While trichotillomania is a hair loss condition, it is also diagnosed as a psychological condition since it causes individuals to pull their hair involuntarily. The repeated hair pulling action leads to hair loss in the areas that are manipulated on a regular basis by the patient.
A person can be diagnosed with trichotillomania if:
- The repeated pulling out of the hair results in noticeable hair loss
- There is an increasing sense of tension immediately before pulling out the hair or when attempting to resist the behavior
- Pleasure, satisfaction, or relief is a direct result of pulling out the hair
- The condition is not caused by another mental or medical condition
- The condition causes significant distress or interference in the life of the person (1)
The main cause of this psychological disorder is thought to be anxiety but there are other theories that the condition is the result of genetics, OCD or stress. The diagnosis of trichotillomania is made based on a history of hair pulling, observation of the patients’ behavior and microscopic evidence of broken hair at the affected area.
Modern medicine has not discovered one particular treatment that can be described as “the best option” for everyone suffering from the disease. The two treatment options widely recommended by doctors are:
- Cognitive-Behavior Therapy (CBT) – A therapy option that seeks to alter the behavior of the person by identifying and focusing on the triggers for hair pulling in the patient. The attending doctor seeks to redirect and form positive responses to the triggers.
- Medications – As of the writing of this article, there has not been one particular medicine discovered to work for all trichotillomania patients. Consult with your physician to see if any medications are appropriate for the treatment of your specific symptoms.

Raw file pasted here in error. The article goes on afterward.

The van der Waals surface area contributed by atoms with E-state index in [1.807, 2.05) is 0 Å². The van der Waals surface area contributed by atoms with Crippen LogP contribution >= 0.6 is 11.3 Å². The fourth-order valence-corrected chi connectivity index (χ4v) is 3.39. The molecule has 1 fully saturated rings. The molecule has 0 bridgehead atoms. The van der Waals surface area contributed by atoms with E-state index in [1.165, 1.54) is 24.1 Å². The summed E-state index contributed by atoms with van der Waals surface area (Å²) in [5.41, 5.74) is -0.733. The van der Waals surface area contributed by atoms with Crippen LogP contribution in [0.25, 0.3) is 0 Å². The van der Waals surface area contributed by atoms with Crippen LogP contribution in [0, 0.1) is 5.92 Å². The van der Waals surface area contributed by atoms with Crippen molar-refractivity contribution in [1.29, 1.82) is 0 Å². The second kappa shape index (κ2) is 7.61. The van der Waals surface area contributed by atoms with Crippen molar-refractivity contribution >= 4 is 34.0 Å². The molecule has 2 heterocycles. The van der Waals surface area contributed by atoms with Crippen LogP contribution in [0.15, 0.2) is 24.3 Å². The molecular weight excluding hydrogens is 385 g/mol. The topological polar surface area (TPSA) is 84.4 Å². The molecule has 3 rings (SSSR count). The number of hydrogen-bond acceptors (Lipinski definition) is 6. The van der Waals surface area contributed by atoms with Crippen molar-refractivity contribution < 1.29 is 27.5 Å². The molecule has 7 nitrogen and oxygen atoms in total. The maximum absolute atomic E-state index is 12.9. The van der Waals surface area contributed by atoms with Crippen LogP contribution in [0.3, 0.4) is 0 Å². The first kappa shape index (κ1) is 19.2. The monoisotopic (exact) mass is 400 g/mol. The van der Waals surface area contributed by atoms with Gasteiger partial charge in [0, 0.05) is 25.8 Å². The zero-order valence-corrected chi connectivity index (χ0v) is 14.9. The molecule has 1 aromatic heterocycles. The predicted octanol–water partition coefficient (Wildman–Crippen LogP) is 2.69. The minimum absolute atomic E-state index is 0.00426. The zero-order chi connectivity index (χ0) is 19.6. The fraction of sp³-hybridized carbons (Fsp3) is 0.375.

Can Hair Transplant Help?
A hair transplant is not recommended if this psychological condition persists for a patient. Hair will regrow in many cases after the treatment of the underlying causes of the condition and when a patient with trichotillomania stops his/her hair pulling behavior. However, hair regrowth is not always complete in these patients and constant traction on hair follicles may cause permanent hair loss.
We do not recommend a hair transplant for at least 6-12 months after the patient stops the hair pulling behavior in order to make sure the behavior of hair pulling does not start again. We also prefer to wait until after the successful completion of any treatment for the underlying psychological condition.
We will reevaluate the condition 6 months after the discontinuation of hair pulling behavior. If there is no clinical evidence of new balding patches following the waiting period and, if a microscopic scalp analysis shows no new lesions, a hair transplant is then a viable option.
A hair transplant can be considered in stable patients only if the patient is recovered from the active phase and not at risk of pulling the hair anymore.
(1) Robin Zasio, Psy.D., LCSW, The Anxiety Treatment Center of Sacramento